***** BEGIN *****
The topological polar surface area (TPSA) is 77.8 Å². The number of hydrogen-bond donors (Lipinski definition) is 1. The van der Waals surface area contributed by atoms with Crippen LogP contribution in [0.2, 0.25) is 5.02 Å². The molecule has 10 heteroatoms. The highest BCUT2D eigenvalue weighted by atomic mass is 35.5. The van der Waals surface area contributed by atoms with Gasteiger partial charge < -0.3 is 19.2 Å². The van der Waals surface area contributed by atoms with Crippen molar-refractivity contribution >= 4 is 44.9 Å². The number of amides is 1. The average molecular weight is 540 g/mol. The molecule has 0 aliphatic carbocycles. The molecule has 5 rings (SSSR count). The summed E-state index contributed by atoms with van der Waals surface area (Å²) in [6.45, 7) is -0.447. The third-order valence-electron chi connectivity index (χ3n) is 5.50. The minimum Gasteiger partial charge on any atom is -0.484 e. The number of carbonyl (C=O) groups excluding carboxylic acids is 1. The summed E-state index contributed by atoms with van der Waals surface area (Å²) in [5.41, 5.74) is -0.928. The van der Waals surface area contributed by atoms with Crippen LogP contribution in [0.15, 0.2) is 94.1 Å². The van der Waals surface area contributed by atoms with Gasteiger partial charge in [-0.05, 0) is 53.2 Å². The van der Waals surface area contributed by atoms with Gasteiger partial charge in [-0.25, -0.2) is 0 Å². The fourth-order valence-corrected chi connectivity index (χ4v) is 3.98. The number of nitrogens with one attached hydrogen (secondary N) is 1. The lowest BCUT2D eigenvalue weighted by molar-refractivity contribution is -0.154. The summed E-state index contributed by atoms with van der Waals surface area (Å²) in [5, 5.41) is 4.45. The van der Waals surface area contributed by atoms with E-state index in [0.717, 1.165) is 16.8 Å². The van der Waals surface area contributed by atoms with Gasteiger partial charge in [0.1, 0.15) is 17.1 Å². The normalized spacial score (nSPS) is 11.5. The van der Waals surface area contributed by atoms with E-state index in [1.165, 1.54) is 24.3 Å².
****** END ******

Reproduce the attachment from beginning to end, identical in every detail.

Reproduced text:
The topological polar surface area (TPSA) is 77.8 Å². The number of hydrogen-bond donors (Lipinski definition) is 1. The van der Waals surface area contributed by atoms with Crippen LogP contribution in [0.2, 0.25) is 5.02 Å². The molecule has 10 heteroatoms. The highest BCUT2D eigenvalue weighted by atomic mass is 35.5. The van der Waals surface area contributed by atoms with Gasteiger partial charge < -0.3 is 19.2 Å². The van der Waals surface area contributed by atoms with Crippen molar-refractivity contribution >= 4 is 44.9 Å². The number of amides is 1. The average molecular weight is 540 g/mol. The molecule has 0 aliphatic carbocycles. The molecule has 5 rings (SSSR count). The summed E-state index contributed by atoms with van der Waals surface area (Å²) in [6.45, 7) is -0.447. The third-order valence-electron chi connectivity index (χ3n) is 5.50. The minimum Gasteiger partial charge on any atom is -0.484 e. The number of carbonyl (C=O) groups excluding carboxylic acids is 1. The summed E-state index contributed by atoms with van der Waals surface area (Å²) in [5.41, 5.74) is -0.928. The van der Waals surface area contributed by atoms with Crippen LogP contribution in [0.15, 0.2) is 94.1 Å². The van der Waals surface area contributed by atoms with Gasteiger partial charge in [-0.05, 0) is 53.2 Å². The van der Waals surface area contributed by atoms with Gasteiger partial charge in [-0.25, -0.2) is 0 Å². The fourth-order valence-corrected chi connectivity index (χ4v) is 3.98. The number of nitrogens with one attached hydrogen (secondary N) is 1. The lowest BCUT2D eigenvalue weighted by molar-refractivity contribution is -0.154. The summed E-state index contributed by atoms with van der Waals surface area (Å²) in [5, 5.41) is 4.45. The van der Waals surface area contributed by atoms with E-state index in [0.717, 1.165) is 16.8 Å². The van der Waals surface area contributed by atoms with Gasteiger partial charge in [0.1, 0.15) is 17.1 Å². The normalized spacial score (nSPS) is 11.5. The van der Waals surface area contributed by atoms with E-state index in [1.165, 1.54) is 24.3 Å².